My mother, Peggy Mason, died peacefully on 11th December after a short illness. She had led an extraordinarily active life, and although in recent years short-term memory loss took its toll, her loving personality remained intact until the end.
Yesterday, Friday 23rd December, a service of thanksgiving was held at Chapelfield Road Methodist Church, Norwich. One of my sisters, Catherine, spoke of our mum’s life generally, and I had the privilege of saying a few words about mum’s Christian faith.
Here’s the substance of my tribute.
I would like to say a little more about Mum’s Christian faith.
She was, of course, a life-long member of this church. She and Dad were married here, as were her own parents and grand-parents.
In her younger days she taught in Sunday School. For 32 years she was a member of the choir. She struck up life-long friendships here. She represented the church as an unofficial, but highly effective, visitor of those who were lonely or in any kind of need. It’s clear from this and from everything that Catherine has said that mum was committed to the practical outworking of her Christian faith. In fact, she was always wary of those who could ‘talk the talk’ but didn’t, to use her own words, ‘live the life’.
But to all of this was added another dimension in the early 1970s. This was a time of renewal and deepening of Christian faith for mum and many others.
This led, amongst other things, to a fresh commitment to the Bible as the word of God. And so to the setting up of a Bible study meeting that was held once a month for some 20 years at our house in Buckingham Road. Mum would encourage friends, relatives, and neighbours to come along and hear some of the best Bible teachers in town. Up to 30 people would be crammed into our front room, some sitting on the floor and others perched on window sills. And, then, when the washing-up had been done and everyone else had gone home, mum and I would sit in the kitchen late into the night, discussing that particular evening’s topic.
And then, of course, there was the bookstall here at Chapelfield Road, which mum managed for 27 years. She had not been much of a reader in earlier life. But later on she developed a passion for understanding and sharing the Christian faith through the written word. She personally read many of the books that she offered for sale, and often reviewed them for the church magazine.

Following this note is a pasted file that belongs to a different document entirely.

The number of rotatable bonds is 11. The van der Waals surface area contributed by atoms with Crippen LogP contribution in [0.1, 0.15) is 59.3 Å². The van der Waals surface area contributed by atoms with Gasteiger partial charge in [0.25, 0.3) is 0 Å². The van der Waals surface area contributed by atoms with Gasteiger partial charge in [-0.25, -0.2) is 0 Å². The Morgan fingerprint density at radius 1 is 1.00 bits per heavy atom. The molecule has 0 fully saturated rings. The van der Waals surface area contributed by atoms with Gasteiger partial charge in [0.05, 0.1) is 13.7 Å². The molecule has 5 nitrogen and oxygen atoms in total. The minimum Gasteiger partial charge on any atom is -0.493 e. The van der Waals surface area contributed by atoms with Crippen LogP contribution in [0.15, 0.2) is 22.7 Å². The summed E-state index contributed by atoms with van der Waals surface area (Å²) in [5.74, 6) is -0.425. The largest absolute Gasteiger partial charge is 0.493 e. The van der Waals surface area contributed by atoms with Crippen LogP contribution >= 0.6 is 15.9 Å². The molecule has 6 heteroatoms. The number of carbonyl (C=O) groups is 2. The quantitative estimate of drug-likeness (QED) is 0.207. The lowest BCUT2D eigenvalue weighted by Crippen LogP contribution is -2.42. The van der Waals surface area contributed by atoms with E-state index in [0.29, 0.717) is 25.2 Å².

Mum’s Christian faith, then, was always a practical faith. And it also became a thinking and enquiring faith.
But there is more aspect that I must mention.
She would not want you to think that she found faith in Christ easy or straightforward. She was far too aware of what she sometimes referred to as her ‘dark side’. Her faith was particularly challenged when her twin sister Mary died in 1976. So inseparable had they been that when it happened mum felt as if she had been cut in half. She didn’t know how she would be able to carry on without Mary for one more day, let alone another 35 years. It was at that time, when she was at her most distressed, that God touched her in a specially reassuring way. I think she felt as though she had been caught up to heaven, and given a glimpse of the beauty, the glory, and the overwhelming love, of God. And she said that when the moment was over, the words that came to her lips were simply these: “My Lord and my God!”
How did her Christian faith sustain her during her last, less active years? It’s difficult to say, because she rarely spoke about it. But then she rarely spoke, in those later years, about her husband or her sisters; yet no-one could have doubted her enduring love for them. It was almost as though a big part of her had already gone to be at rest with Jesus, while the rest of her was waiting to catch up.
Well, now she is completely at rest with Jesus. That Lord whom she glimpsed so vividly in her darkest days she now beholds face to face. And so do countless others who have gone before, not least her beloved husband Ted, and her dear sisters Kathleen and Mary. “Our loss is their infinite gain.”